My parents emigrated to this country in 1951 from Poland. They survived World War II as fighters in the underground resistance and internment in a prisonor-of-war camp in Germany.
Although I currently live in a mecca for people of Polish heritage (Chicago), I actually grew up in Los Angeles where there is not a large Polish population. Thus, my mother had to fend for herself and learn through her children, my brother and me, about these curious American traditions.
My parents embraced America - although they spoke Polish at home, they learned English quickly and applied for American citizenship as soon as they were able. My father returned to school to finish his studies for an engineering degree and my mother had two kids and stayed home to raise us.
Thanksgiving stumped her. She never really liked to cook, but to spend all day fussing over a large bird was something she put off as long as she could. But as we kids grew up and started talking turkey, bringing home pilgrim cutouts and recipes for sweet potatoes, she knew she had to figure this thing out.
The perfect solution for her was a recipe she found somewhere that suggested cooking the turkey all day at a very low temperature. No fuss at all - just buy it, clean it, and stick it in the oven for 12 hours. This bombshell of a recipe resulted in a withered, brown lump that my parents served with great ceremony. Really. No stuffing, no gravy, no cranberry, no pumpkin. Just lots of potatoes. Oh, and some stewed cabbage and beets.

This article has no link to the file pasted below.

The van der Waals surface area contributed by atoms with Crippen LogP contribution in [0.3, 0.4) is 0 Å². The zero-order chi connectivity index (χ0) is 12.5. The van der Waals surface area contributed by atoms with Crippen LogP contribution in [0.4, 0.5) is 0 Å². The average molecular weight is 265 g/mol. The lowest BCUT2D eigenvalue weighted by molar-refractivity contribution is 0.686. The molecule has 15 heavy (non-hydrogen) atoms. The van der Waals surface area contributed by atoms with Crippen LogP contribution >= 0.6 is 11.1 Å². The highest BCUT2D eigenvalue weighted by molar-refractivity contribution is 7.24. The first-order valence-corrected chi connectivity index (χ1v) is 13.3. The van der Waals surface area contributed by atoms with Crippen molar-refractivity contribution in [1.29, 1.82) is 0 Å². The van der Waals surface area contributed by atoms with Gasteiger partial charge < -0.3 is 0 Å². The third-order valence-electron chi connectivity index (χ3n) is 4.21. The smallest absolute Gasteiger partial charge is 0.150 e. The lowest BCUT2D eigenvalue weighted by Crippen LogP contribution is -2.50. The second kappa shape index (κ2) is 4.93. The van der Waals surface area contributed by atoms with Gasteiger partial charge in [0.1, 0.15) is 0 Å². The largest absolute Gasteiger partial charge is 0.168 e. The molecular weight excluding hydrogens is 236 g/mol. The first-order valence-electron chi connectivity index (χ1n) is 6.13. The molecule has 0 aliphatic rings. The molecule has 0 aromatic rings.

And so it went for many years. We celebrated Thanksgiving, just the four of us, understanding as we got older that it wasn't native to them. But their children were Americans now and needed to partake in American holidays, no matter how alien it might feel to them. I didn't have gravy or cranberry sauce until I was well into my twenties but I never missed it. Cornbread or stuffing were not served but we didn't notice that either.
We were a family, part old world, part new, that felt what the Pilgrims must have felt in those early days: that good gravy and some tart cranberries would go a long way to make a dry old bird taste better!
Happy Thanksgiving to all!